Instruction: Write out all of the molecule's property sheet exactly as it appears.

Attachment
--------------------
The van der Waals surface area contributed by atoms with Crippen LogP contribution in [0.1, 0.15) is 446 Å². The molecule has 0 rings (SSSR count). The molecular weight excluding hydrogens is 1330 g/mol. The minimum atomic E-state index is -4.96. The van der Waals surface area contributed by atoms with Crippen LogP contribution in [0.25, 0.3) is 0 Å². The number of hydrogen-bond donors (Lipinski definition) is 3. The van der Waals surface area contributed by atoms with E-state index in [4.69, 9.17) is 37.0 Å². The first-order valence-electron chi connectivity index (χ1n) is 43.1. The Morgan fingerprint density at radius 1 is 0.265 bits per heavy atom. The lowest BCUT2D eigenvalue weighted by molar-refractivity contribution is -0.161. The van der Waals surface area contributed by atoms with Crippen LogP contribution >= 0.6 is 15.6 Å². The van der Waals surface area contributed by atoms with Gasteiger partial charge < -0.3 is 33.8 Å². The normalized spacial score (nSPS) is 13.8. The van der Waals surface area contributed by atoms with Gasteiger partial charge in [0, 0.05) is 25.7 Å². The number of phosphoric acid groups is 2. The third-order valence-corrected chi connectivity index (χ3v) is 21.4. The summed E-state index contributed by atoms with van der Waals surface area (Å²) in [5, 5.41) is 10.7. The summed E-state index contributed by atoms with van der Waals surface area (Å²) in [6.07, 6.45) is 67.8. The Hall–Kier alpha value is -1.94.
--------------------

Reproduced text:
The van der Waals surface area contributed by atoms with Crippen LogP contribution in [0.1, 0.15) is 446 Å². The molecule has 0 rings (SSSR count). The molecular weight excluding hydrogens is 1330 g/mol. The minimum atomic E-state index is -4.96. The van der Waals surface area contributed by atoms with Crippen LogP contribution in [0.25, 0.3) is 0 Å². The number of hydrogen-bond donors (Lipinski definition) is 3. The van der Waals surface area contributed by atoms with E-state index in [4.69, 9.17) is 37.0 Å². The first-order valence-electron chi connectivity index (χ1n) is 43.1. The Morgan fingerprint density at radius 1 is 0.265 bits per heavy atom. The lowest BCUT2D eigenvalue weighted by molar-refractivity contribution is -0.161. The van der Waals surface area contributed by atoms with Crippen LogP contribution >= 0.6 is 15.6 Å². The van der Waals surface area contributed by atoms with Gasteiger partial charge < -0.3 is 33.8 Å². The normalized spacial score (nSPS) is 13.8. The van der Waals surface area contributed by atoms with Gasteiger partial charge in [0, 0.05) is 25.7 Å². The number of phosphoric acid groups is 2. The third-order valence-corrected chi connectivity index (χ3v) is 21.4. The summed E-state index contributed by atoms with van der Waals surface area (Å²) in [5, 5.41) is 10.7. The summed E-state index contributed by atoms with van der Waals surface area (Å²) in [6.07, 6.45) is 67.8. The Hall–Kier alpha value is -1.94.